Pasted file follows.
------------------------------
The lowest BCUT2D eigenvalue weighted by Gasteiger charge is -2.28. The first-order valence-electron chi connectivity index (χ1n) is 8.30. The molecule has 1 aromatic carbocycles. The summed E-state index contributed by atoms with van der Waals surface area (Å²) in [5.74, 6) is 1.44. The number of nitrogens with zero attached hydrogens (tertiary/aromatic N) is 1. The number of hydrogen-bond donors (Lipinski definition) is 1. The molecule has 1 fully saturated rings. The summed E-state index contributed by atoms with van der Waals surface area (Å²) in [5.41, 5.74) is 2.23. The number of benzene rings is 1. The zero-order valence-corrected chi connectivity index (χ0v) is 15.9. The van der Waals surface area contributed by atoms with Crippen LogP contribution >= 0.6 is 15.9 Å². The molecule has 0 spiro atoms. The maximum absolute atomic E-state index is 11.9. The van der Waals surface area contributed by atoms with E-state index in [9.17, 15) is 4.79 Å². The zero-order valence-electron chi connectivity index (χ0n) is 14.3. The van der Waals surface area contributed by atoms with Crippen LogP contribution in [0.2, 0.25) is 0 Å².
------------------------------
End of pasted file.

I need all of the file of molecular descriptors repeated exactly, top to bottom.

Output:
The lowest BCUT2D eigenvalue weighted by Gasteiger charge is -2.28. The first-order valence-electron chi connectivity index (χ1n) is 8.30. The molecule has 1 aromatic carbocycles. The summed E-state index contributed by atoms with van der Waals surface area (Å²) in [5.74, 6) is 1.44. The number of nitrogens with zero attached hydrogens (tertiary/aromatic N) is 1. The number of hydrogen-bond donors (Lipinski definition) is 1. The molecule has 1 fully saturated rings. The summed E-state index contributed by atoms with van der Waals surface area (Å²) in [5.41, 5.74) is 2.23. The number of benzene rings is 1. The zero-order valence-corrected chi connectivity index (χ0v) is 15.9. The van der Waals surface area contributed by atoms with Crippen LogP contribution >= 0.6 is 15.9 Å². The molecule has 0 spiro atoms. The maximum absolute atomic E-state index is 11.9. The van der Waals surface area contributed by atoms with E-state index in [9.17, 15) is 4.79 Å². The zero-order valence-electron chi connectivity index (χ0n) is 14.3. The van der Waals surface area contributed by atoms with Crippen LogP contribution in [0.2, 0.25) is 0 Å².